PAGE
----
Utilities also are using a tool known as digital twin to bolster efficiency. Digital twin is the process by which data from sensors, computers and equipment connected to the Internet of Things are used to create a virtual representation of a physical asset or process. Utilities can use it in tandem with predictive tools to foresee maintenance issues, equipment failures and the like, and also for training personnel to operate, repair and maintain equipment.
2. In improving safety to protect the health of the public and utility employees
When a carbon monoxide leak is detected, rather than first sending service personnel out to investigate, subjecting them to potential poisoning, explosion or fire, they can initially gauge the hazard using sensors and robots or drones, then decide how to proceed.
Predictive analytics also can help a utility develop strategies to maintain and repair assets in remote or inhospitable areas without service crews. During the Kilauea Volcano eruption in Hawaii, the utility serving the area can surveil by drone to determine where to deploy repair teams without exposing them to undue risk.
3. In uncovering and developing new business models
Rather than wait to be disrupted, utility companies are leveraging their intelligent enterprise capabilities to become disruptors themselves. Prompted by the end consumer’s growing preference for suppliers who can deliver choice, convenience and service, rather than just a commodity, utilities are exploring “energy/water as a service” business models that allow them to compete as part of a broader ecosystem, while also expanding their supply portfolios with renewable and non-renewable sources.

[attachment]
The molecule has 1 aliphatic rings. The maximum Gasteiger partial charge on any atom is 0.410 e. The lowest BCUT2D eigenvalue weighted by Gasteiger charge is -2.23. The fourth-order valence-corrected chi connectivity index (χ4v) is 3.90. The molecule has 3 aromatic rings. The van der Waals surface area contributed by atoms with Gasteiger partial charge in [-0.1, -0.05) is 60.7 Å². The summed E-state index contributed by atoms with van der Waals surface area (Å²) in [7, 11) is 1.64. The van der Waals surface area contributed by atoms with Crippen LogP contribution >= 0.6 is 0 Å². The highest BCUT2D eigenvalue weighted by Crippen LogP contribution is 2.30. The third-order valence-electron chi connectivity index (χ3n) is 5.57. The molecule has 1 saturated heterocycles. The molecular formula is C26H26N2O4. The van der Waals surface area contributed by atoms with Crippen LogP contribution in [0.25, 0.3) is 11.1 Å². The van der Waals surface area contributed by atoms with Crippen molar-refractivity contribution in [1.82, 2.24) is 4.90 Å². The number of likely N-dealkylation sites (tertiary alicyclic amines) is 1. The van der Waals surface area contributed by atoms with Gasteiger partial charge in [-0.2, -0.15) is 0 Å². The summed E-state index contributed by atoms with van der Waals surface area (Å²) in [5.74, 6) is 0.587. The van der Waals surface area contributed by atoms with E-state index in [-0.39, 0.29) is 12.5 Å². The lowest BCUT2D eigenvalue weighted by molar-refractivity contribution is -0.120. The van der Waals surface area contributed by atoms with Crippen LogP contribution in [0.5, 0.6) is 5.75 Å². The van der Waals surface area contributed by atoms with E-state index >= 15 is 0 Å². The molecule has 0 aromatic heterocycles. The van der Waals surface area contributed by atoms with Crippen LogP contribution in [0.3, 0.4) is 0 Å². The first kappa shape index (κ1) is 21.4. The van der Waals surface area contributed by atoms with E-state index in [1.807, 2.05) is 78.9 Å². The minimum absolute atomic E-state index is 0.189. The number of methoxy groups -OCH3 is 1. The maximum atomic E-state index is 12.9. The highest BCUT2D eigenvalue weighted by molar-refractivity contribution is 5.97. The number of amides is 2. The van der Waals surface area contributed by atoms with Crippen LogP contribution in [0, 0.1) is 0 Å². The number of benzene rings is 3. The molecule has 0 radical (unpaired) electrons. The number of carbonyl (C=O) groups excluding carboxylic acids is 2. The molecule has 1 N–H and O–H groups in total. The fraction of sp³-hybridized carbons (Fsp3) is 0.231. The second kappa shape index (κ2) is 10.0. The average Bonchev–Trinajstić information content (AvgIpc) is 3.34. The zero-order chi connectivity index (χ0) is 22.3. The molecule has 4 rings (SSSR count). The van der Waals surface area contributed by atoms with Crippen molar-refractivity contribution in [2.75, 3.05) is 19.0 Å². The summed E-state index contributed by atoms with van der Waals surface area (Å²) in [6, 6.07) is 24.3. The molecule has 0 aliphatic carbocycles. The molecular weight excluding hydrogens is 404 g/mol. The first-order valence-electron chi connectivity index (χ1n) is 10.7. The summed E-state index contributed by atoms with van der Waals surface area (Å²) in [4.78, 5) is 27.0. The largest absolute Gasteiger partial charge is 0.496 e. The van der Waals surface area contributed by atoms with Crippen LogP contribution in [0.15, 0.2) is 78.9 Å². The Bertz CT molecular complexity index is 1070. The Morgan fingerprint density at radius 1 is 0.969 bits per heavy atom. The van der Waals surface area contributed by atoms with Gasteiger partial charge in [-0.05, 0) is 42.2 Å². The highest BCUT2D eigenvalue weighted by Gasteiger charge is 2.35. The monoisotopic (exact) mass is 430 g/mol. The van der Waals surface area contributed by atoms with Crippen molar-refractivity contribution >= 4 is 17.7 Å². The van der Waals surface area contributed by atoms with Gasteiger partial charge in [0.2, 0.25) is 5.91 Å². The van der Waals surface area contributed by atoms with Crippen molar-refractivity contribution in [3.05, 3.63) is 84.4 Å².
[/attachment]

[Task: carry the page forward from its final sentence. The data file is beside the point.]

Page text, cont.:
Using IoT/intelligent assets, plus predictive analytics and machine learning, a utility can figure out what a certain segment of customers may want before they even know they want it. For example, a utility that’s looking to develop a solar panel business can dig into its store of customer data to identify customers whose roof surface makes them a good candidate for a solar installation, then create a custom campaign around solar panels, targeted to those customers. They can also tailor specific service models and marketing programs to existing customers who, based on the data, fit a certain profile.
Not only can a data-intelligent enterprise more readily uncover opportunities like this, they can roll out new products and services to capitalize on them in a matter of days instead of months, and do so at a much lower cost, thanks to digital tools that expedite development of pricing models, billing structures and custom marketing programs.
By moving away from siloed, costly and clunky on-premise tech solutions and embracing a data-driven intelligent enterprise approach, utilities gain the means to operate their core businesses more efficiently, to unearth opportunities in promising new markets and to expand and better serve their customer base. Because, ultimately, this is a customer-driven business. Lower costs, fewer outages and access to a greater range of products and services are bound to strengthen a utility’s relationship with its customers. And for utilities today, those relationships carry more value than ever.